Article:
The SDR-1000

Posted on Feb 6, 2014

Emphasis on the high bands (902 thru 10 GHz) had been a priority here at ARS KMGT for the last few years. The low bands were in pretty good shape, so not much other than standard maintenance was needed there. However, improvements to the microwave station for the high bands have been a main focus with lots of options considered along the way. Initial operations using a FT-100D as my 144 MHz IF

The SDR-1000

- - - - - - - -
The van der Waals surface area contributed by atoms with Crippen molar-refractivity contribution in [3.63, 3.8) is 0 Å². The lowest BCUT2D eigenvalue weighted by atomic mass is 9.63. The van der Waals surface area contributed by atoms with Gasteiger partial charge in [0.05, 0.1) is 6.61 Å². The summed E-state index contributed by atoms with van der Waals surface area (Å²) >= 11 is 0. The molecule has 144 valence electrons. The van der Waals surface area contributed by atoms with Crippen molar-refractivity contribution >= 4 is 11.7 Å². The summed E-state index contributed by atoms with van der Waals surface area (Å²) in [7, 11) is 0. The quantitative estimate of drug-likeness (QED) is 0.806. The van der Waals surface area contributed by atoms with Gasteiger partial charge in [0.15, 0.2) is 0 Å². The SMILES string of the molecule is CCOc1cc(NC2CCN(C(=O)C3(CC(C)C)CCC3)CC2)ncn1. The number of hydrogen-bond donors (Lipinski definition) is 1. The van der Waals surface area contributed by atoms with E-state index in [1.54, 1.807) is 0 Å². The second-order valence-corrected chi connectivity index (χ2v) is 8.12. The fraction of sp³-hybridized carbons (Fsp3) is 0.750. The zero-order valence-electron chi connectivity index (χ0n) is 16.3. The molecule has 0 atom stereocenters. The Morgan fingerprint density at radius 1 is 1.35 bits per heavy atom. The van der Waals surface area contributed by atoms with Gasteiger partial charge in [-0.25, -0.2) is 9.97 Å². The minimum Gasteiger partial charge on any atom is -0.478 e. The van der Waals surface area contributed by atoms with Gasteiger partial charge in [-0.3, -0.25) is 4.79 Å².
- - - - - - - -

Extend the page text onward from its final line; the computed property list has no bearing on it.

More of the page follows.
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for the high bands worked just fine, however it became apparent unless everyone (including myself) was on a phase locked frequency reference, then finding signals were always a bit of a struggle. In order to maximize microwave QSOs during the various contests, a visual representation of the band would be ideal in helping eliminating one of the variables of making a microwave QSO. The Icom 756 series of radios with the "bandscope" seemed to be the ideal candidate for driving the microwave equipment. In 2002, I started using an Icom 756 Pro II as my IF radio at 28 MHz. I used that to drive a SSB Electronics LT2S 144 MHz transverter. That in turn was used to drive the microwave transverters. It was immediately evident that the bandscope was useful, but not all that sensitive. Fairly good signals on the microwave bands needed to be present in order to make good use of the bandscope. However, this setup came to be very handy and fairly enjoyable for microwave use. Aside from the bandscope sensitivity and other operating quirks of the 756 Pro II, it was the best I could do at that point. See the Original write-up on the Icom 756 Pro II interfacing for details on this setup. I met Ken - K5UHF from his roving expedition up here during the June VHF 2001 Contest. Ken and I had a good time working each other as he roved from North Dakota on his way back to Texas. Later on, we met up at the CSVHFS Convention in Dallas that July. At...

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